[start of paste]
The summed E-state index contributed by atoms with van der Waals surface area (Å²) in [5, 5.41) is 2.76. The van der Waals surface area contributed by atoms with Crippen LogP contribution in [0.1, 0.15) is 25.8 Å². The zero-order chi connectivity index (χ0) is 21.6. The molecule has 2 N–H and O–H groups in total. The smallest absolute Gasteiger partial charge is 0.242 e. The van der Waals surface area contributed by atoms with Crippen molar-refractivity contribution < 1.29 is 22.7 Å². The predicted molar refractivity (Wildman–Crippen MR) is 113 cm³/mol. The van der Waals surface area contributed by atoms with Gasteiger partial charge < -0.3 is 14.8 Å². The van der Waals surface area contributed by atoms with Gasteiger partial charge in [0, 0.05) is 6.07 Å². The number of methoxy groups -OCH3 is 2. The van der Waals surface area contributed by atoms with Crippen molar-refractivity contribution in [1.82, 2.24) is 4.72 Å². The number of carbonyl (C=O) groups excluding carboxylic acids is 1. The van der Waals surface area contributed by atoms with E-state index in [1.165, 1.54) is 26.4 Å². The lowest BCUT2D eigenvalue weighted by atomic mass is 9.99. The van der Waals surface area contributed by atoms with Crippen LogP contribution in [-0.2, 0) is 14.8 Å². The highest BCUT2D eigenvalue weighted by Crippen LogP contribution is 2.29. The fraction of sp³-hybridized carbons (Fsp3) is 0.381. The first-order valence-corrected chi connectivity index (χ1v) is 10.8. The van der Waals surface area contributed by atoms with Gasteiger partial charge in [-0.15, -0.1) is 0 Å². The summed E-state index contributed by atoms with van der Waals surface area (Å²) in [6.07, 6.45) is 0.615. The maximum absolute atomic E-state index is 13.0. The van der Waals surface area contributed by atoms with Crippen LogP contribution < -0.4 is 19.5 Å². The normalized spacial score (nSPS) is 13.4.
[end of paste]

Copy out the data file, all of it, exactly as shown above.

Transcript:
The summed E-state index contributed by atoms with van der Waals surface area (Å²) in [5, 5.41) is 2.76. The van der Waals surface area contributed by atoms with Crippen LogP contribution in [0.1, 0.15) is 25.8 Å². The zero-order chi connectivity index (χ0) is 21.6. The molecule has 2 N–H and O–H groups in total. The smallest absolute Gasteiger partial charge is 0.242 e. The van der Waals surface area contributed by atoms with Crippen molar-refractivity contribution < 1.29 is 22.7 Å². The predicted molar refractivity (Wildman–Crippen MR) is 113 cm³/mol. The van der Waals surface area contributed by atoms with Gasteiger partial charge < -0.3 is 14.8 Å². The van der Waals surface area contributed by atoms with Gasteiger partial charge in [0, 0.05) is 6.07 Å². The number of methoxy groups -OCH3 is 2. The van der Waals surface area contributed by atoms with Crippen molar-refractivity contribution in [1.82, 2.24) is 4.72 Å². The number of carbonyl (C=O) groups excluding carboxylic acids is 1. The van der Waals surface area contributed by atoms with E-state index in [1.165, 1.54) is 26.4 Å². The lowest BCUT2D eigenvalue weighted by atomic mass is 9.99. The van der Waals surface area contributed by atoms with Crippen LogP contribution in [-0.2, 0) is 14.8 Å². The highest BCUT2D eigenvalue weighted by Crippen LogP contribution is 2.29. The fraction of sp³-hybridized carbons (Fsp3) is 0.381. The first-order valence-corrected chi connectivity index (χ1v) is 10.8. The van der Waals surface area contributed by atoms with Gasteiger partial charge in [-0.15, -0.1) is 0 Å². The summed E-state index contributed by atoms with van der Waals surface area (Å²) in [6.07, 6.45) is 0.615. The maximum absolute atomic E-state index is 13.0. The van der Waals surface area contributed by atoms with Crippen LogP contribution < -0.4 is 19.5 Å². The normalized spacial score (nSPS) is 13.4.